Sepa farm from Rõuge parish represents the household of a blacksmith in southern Estonia at the turn of the century. Brought to the museum in 1987–1997 and opened for visitors in 1999.
This small farm in Võru County had some 10 ha of poor soil, and smithcraft was the main source of income.
Due to the changes in the economy of Estonia in the second half of the 19th century, rural handicraft developed at a fast pace. The amount of work for the village blacksmith from a long line of tradesmen also increased because farms started using better steel farming tools and machines. So the farm owners of Palometsa village who were interested in getting themselves a good blacksmith helped him set up Sepa farm by giving the logs for the buildings.More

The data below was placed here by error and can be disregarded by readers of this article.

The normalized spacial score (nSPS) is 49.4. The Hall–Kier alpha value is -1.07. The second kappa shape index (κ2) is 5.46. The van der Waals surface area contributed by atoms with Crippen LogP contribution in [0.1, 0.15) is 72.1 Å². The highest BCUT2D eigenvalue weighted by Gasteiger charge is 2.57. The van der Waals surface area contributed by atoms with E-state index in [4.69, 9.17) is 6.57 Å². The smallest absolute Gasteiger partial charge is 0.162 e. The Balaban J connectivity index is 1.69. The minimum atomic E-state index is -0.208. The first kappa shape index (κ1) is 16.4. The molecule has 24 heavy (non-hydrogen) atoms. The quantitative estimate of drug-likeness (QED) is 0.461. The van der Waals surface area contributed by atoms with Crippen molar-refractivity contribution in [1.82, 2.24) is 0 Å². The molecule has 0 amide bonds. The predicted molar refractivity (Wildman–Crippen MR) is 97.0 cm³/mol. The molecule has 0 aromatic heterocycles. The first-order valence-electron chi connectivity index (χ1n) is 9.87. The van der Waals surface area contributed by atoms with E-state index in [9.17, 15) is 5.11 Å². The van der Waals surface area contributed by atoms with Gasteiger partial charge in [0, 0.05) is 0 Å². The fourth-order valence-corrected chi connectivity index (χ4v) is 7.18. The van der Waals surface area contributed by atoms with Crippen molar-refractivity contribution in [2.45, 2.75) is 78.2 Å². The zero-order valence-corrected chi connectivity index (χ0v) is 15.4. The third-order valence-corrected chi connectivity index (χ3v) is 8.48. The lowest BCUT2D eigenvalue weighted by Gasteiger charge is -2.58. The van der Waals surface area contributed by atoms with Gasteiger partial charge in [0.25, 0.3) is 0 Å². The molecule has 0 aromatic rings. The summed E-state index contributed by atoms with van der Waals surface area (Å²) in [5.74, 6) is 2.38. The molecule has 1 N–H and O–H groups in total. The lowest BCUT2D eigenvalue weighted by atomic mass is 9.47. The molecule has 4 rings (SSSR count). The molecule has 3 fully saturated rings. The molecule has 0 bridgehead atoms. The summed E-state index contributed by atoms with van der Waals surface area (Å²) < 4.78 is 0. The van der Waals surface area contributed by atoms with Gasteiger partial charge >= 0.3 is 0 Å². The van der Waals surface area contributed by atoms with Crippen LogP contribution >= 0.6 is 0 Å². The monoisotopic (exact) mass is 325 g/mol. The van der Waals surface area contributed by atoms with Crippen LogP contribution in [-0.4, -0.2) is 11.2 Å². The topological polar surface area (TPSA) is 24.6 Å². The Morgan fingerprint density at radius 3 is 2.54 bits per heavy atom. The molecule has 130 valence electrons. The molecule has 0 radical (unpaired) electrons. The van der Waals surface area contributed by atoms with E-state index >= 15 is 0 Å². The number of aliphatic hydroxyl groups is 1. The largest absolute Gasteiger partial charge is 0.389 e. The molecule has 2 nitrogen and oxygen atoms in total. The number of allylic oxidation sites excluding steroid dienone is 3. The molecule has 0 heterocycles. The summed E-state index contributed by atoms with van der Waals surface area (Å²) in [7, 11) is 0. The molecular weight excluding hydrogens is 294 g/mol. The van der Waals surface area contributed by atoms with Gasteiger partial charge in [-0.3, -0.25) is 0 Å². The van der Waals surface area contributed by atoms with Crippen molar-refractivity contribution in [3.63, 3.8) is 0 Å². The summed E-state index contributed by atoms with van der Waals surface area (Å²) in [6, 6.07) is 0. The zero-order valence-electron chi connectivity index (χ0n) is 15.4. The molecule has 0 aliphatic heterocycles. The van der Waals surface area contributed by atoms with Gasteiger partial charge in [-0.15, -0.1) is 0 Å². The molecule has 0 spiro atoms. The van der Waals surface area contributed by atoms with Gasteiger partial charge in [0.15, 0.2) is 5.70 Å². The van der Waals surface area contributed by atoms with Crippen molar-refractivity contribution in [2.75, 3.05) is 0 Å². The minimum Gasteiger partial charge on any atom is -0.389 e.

Did you know?
- Craftsmen often came from small farms or families that did not have any land. Blacksmith Peep Harak was apparently the youngest son of the family of Isaku farm in Palometsa.
- Jaan Harak, Peep Harak's son, became a tradesman too. He was good at smithcraft and pottery, could build a use and sew a suit and was also the village doctor.
- Before people had to bring their own iron and coals to the smithy and pay the blacksmith in foodstuff, but in the 20th century blacksmith received money for their work.
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